Hot Fuzz is one of those films that I've inexplicably put off seeing for ages and I blame ITV4. Their endless showings of Shaun Of The Dead, which I do like, not only have had made me not want to see that film for a long time but it seems to have had a knock-on effect on the other Edgar Wright / Simon Pegg / Nick Frost collaborations.
It was pleasing to see that Hot Fuzz didn't fall into the one major error that Shaun Of The Dead did and that was by opting not to go all serious faced in its latter stages. I always…
Perfect in every way
Even better on another viewing! It's SO. MUCH. FUN.
In a surprise (to me at least), Hot Fuzz and Shaun of the Dead have switched opinions since I last saw them. I used to think Hot Fuzz was a smart and well made movie but didn't really resonate with me and that Shaun of the Dead perfectly fit my sensibilities. But that erudite filmmaking I noticed the first time around is exactly what resonates with me these days. This is the type of satire that really lands with me because it so clearly comes from someone who likes these types of movies yet still understands exactly what's wrong with them. But it's not Verhoeven level cruel but more in keeping with Josie and the Pussycats, providing the sort of soft criticism that I typically find to be the most poignant and skillful.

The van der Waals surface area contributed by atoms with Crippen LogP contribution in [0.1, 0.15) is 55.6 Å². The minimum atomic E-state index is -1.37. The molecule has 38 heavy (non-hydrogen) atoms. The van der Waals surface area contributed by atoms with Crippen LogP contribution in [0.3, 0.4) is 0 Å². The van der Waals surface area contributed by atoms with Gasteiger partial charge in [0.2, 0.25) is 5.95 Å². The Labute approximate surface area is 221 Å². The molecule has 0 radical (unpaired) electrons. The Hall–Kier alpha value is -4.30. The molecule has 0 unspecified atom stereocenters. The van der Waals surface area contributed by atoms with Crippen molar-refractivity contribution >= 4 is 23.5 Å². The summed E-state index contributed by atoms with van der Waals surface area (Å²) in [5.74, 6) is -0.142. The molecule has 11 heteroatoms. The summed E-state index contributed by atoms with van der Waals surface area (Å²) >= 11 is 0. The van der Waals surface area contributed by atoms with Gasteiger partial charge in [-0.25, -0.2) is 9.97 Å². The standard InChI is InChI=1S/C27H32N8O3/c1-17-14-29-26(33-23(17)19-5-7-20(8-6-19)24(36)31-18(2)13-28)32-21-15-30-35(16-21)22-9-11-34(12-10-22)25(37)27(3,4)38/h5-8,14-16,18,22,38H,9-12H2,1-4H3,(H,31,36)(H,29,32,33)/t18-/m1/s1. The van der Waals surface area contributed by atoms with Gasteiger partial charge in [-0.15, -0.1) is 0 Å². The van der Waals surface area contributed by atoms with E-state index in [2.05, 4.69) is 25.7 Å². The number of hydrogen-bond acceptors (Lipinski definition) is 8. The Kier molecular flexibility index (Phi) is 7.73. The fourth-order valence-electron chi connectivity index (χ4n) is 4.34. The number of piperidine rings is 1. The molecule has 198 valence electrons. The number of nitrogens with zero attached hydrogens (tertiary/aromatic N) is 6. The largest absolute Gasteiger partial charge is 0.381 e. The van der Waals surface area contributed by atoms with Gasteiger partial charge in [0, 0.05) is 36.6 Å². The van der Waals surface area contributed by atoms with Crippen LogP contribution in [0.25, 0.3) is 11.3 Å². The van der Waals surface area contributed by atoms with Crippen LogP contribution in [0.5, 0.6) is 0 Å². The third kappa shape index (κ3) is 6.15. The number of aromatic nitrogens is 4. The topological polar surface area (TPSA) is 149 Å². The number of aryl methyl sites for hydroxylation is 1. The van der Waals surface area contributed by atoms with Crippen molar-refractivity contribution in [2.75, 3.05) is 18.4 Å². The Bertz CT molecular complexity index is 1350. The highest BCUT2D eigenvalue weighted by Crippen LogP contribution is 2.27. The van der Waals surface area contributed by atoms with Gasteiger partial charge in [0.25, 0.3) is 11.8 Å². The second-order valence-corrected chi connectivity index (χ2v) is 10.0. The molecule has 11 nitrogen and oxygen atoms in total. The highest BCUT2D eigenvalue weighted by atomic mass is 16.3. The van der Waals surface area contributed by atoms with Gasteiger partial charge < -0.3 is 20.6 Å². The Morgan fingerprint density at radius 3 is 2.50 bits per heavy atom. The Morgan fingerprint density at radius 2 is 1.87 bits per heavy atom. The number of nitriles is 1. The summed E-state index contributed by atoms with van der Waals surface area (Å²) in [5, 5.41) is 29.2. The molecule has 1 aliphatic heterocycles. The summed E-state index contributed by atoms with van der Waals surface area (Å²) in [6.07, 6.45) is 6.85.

Hot Fuzz is yet another brilliant and hysterical installment in the Cornetto Trilogy, with some of the best editing and one of the craziest third-acts that I have seen.